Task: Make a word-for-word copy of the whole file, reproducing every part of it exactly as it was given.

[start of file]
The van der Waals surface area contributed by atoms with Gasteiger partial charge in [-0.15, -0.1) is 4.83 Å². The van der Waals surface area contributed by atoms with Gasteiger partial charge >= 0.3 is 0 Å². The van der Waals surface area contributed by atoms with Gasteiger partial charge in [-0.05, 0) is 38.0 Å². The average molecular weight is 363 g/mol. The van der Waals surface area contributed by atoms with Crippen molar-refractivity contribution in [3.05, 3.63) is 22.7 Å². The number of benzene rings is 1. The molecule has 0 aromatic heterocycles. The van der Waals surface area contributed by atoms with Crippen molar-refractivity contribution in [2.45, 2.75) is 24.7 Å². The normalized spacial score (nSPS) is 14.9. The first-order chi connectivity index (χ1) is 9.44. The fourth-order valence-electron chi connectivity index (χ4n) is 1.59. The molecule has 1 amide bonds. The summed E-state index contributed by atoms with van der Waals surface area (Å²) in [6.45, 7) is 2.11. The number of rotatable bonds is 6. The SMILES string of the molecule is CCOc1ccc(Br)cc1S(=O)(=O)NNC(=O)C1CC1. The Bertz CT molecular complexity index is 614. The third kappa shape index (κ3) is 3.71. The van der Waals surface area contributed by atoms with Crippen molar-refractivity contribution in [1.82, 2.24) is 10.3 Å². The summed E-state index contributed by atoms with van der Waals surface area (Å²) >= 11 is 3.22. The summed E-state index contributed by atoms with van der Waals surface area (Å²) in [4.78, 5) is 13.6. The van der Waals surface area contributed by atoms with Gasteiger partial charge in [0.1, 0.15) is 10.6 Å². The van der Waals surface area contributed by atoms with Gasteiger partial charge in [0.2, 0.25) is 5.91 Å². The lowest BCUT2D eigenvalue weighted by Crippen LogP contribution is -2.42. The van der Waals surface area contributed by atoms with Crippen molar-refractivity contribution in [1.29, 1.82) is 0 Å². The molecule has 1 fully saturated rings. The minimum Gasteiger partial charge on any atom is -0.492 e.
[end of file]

The van der Waals surface area contributed by atoms with Gasteiger partial charge in [-0.15, -0.1) is 4.83 Å². The van der Waals surface area contributed by atoms with Gasteiger partial charge >= 0.3 is 0 Å². The van der Waals surface area contributed by atoms with Gasteiger partial charge in [-0.05, 0) is 38.0 Å². The average molecular weight is 363 g/mol. The van der Waals surface area contributed by atoms with Crippen molar-refractivity contribution in [3.05, 3.63) is 22.7 Å². The number of benzene rings is 1. The molecule has 0 aromatic heterocycles. The van der Waals surface area contributed by atoms with Crippen molar-refractivity contribution in [2.45, 2.75) is 24.7 Å². The normalized spacial score (nSPS) is 14.9. The first-order chi connectivity index (χ1) is 9.44. The fourth-order valence-electron chi connectivity index (χ4n) is 1.59. The molecule has 1 amide bonds. The summed E-state index contributed by atoms with van der Waals surface area (Å²) in [6.45, 7) is 2.11. The number of rotatable bonds is 6. The SMILES string of the molecule is CCOc1ccc(Br)cc1S(=O)(=O)NNC(=O)C1CC1. The Bertz CT molecular complexity index is 614. The third kappa shape index (κ3) is 3.71. The van der Waals surface area contributed by atoms with Crippen molar-refractivity contribution in [1.82, 2.24) is 10.3 Å². The summed E-state index contributed by atoms with van der Waals surface area (Å²) >= 11 is 3.22. The summed E-state index contributed by atoms with van der Waals surface area (Å²) in [4.78, 5) is 13.6. The van der Waals surface area contributed by atoms with Gasteiger partial charge in [0.1, 0.15) is 10.6 Å². The van der Waals surface area contributed by atoms with Gasteiger partial charge in [0.2, 0.25) is 5.91 Å². The lowest BCUT2D eigenvalue weighted by Crippen LogP contribution is -2.42. The van der Waals surface area contributed by atoms with Crippen molar-refractivity contribution in [1.29, 1.82) is 0 Å². The molecule has 1 fully saturated rings. The minimum Gasteiger partial charge on any atom is -0.492 e.